It’s not really a subsidy, of course. It’s more of a payment plan without calling it a payment plan even though you make payments by the month that pay for the phone and the service plan. According to the news and a few new plans, that’s all changing. Or, is it?
You Still Pay
The reason cell phone companies sell iPhones for $99 or $199, even though the cost far more, is the need to lower the barrier to entry.
Many people can’t afford to cough up the minimum $650 needed to buy a new iPhone, so the cell phone company builds the phone’s price into the two-year contract to use their network and services.
Some folks I know bought a three-year-old iPhone because all it cost the get one was 99-cents. And two years of monthly payments that, when added up, are almost equal to the price tag of a brand new iPhone.
T-Mobile, Verizon, AT&am;T, and Sprint have new plans that make it just as easy to get a new iPhone, and some of those plans can get you a new one for free. All you have to do is trade in your old iPhone.
Then, every two years you trade it back in to get another new iPhone. This is a shell game. The names are changed to protect the innocent, but the buyer still has to pay for the new phone over the life of a cell phone company contract.
Despite the new programs and new promotion names, absolutely nothing has changed. You can still get a new iPhone for very little upfront money (lowered barrier to entry), and you still pay by the month for a couple of years or so– while using the iPhone, and paying for it in what amount to installments.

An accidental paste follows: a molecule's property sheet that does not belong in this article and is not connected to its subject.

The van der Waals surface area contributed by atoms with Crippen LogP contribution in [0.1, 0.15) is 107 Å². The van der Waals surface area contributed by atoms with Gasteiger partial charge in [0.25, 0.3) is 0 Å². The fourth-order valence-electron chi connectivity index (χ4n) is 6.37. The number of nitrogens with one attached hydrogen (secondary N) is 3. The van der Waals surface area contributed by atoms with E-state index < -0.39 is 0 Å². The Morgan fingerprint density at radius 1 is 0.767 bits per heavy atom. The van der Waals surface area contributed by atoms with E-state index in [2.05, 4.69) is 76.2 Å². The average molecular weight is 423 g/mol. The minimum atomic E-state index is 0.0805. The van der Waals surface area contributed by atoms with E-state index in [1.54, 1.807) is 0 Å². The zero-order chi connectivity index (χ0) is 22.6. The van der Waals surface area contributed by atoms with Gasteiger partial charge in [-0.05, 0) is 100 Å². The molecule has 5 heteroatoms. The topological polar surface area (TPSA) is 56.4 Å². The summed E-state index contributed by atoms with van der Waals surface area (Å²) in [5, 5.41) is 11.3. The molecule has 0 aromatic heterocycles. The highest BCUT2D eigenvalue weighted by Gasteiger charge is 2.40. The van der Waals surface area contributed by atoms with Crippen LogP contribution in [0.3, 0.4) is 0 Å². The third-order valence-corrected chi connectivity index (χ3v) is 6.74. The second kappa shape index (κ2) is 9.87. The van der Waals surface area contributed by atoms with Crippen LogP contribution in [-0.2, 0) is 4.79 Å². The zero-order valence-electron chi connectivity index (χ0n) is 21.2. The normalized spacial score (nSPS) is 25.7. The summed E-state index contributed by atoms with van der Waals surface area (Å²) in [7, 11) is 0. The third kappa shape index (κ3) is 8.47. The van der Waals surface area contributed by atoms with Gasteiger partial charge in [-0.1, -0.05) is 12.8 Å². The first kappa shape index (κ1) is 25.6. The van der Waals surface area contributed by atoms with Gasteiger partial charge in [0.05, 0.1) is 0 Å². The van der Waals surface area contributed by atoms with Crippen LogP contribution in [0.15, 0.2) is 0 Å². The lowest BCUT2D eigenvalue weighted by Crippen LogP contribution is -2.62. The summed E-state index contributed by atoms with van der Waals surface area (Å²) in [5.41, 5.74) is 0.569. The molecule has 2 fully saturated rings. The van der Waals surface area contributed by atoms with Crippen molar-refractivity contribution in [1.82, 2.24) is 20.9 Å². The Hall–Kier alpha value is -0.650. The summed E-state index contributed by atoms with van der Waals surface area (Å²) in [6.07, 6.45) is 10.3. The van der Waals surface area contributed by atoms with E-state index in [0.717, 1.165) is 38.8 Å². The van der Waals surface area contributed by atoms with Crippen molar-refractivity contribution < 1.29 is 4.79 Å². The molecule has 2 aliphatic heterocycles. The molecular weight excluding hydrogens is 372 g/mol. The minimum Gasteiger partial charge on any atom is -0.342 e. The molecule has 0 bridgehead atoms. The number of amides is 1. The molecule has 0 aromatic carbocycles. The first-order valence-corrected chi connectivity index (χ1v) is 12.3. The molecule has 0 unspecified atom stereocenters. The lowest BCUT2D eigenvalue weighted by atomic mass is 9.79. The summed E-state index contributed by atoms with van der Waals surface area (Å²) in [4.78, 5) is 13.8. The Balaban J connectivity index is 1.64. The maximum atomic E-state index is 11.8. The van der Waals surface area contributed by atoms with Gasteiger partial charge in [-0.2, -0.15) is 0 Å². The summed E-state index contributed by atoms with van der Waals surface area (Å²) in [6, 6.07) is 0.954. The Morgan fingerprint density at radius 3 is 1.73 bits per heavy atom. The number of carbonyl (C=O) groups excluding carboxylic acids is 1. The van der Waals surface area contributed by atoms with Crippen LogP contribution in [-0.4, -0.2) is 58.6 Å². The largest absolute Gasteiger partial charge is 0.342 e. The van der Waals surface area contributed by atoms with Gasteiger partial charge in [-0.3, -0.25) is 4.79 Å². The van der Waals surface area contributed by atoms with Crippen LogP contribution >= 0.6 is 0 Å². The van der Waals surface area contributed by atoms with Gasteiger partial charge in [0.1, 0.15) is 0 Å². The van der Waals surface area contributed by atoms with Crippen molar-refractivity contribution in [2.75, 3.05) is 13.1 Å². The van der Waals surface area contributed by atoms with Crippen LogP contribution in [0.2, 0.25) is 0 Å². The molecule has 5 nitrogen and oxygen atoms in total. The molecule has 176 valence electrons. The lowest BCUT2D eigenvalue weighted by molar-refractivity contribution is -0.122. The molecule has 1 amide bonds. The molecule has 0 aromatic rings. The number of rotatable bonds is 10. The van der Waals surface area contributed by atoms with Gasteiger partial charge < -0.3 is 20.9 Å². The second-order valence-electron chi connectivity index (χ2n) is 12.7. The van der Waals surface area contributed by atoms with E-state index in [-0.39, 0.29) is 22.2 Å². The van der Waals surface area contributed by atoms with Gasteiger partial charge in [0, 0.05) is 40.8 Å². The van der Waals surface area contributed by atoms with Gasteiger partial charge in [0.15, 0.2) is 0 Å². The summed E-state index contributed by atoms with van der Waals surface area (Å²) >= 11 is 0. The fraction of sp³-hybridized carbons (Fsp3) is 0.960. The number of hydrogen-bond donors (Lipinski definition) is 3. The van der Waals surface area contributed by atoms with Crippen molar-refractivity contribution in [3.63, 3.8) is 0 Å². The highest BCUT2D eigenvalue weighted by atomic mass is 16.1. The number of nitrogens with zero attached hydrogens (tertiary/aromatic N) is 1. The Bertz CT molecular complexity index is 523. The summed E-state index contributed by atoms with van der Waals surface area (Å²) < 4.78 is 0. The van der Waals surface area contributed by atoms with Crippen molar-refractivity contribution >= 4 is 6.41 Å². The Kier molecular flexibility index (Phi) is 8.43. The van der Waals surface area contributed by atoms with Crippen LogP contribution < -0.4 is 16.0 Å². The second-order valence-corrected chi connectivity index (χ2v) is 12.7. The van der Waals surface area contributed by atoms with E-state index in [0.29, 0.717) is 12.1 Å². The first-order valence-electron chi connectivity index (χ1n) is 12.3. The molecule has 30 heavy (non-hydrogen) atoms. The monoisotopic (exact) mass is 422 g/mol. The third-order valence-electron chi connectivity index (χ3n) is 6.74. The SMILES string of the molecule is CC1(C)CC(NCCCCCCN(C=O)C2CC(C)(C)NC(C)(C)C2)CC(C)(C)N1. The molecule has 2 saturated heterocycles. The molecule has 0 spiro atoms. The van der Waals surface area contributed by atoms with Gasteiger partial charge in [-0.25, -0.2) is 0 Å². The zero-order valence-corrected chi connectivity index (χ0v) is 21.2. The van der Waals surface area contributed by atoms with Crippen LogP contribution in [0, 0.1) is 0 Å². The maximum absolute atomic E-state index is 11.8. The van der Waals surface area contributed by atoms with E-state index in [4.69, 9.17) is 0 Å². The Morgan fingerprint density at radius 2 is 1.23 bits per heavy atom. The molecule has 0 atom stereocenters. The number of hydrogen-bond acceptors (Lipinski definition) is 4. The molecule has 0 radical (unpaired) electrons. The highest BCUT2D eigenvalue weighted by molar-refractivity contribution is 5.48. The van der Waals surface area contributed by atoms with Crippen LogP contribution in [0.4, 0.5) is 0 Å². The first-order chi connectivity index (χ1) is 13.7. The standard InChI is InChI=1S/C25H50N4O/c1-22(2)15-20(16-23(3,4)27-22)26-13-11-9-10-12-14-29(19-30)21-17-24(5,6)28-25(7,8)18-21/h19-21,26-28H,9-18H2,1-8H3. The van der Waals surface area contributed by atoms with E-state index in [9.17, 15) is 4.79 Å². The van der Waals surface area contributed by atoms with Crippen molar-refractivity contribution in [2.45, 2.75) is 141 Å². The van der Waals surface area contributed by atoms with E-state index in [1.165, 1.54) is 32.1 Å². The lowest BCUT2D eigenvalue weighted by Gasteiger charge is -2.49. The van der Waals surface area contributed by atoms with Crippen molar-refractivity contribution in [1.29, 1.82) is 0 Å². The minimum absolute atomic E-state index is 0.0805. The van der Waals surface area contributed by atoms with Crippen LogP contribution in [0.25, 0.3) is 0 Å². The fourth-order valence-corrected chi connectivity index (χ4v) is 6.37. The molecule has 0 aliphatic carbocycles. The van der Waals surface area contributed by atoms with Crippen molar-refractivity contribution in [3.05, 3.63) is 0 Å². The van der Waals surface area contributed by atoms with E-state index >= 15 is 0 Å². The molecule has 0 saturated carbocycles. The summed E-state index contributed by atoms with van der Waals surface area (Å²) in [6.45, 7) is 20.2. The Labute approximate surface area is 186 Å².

Customers have become renters with these new plans. Easy entry, pay by the month, leave at the end of the contract, or trade in the phone, and re-enlist for another contract.
How does that compare to buying a new iPhone? You’ll have to pay upfront. Let’s say the purchase price for that new, unlocked iPhone is $650. That’s what you pay, but you still need to hook the phone up to a cell phone company and pay by the month (Walmart’s StraightTalk does iPhone 5s with data, calls, texting for $45 a month).
Not much has changed but you have the option to sell an iPhone you purchased (which you don’t under a rental plan; unless it’s ‘rent to own’). Two-year-old iPhone 5 models still command $200, which means you could sell your old phone to help defray the purchase price of a new iPhone.
No matter how the shell game is played, and regardless of how easy it is to get a new iPhone, the cell phone company doesn’t lose money on a package deal (new phone, plus contract). They lower the barrier to entry, yes, but you pay for the phone by the month, one way or another.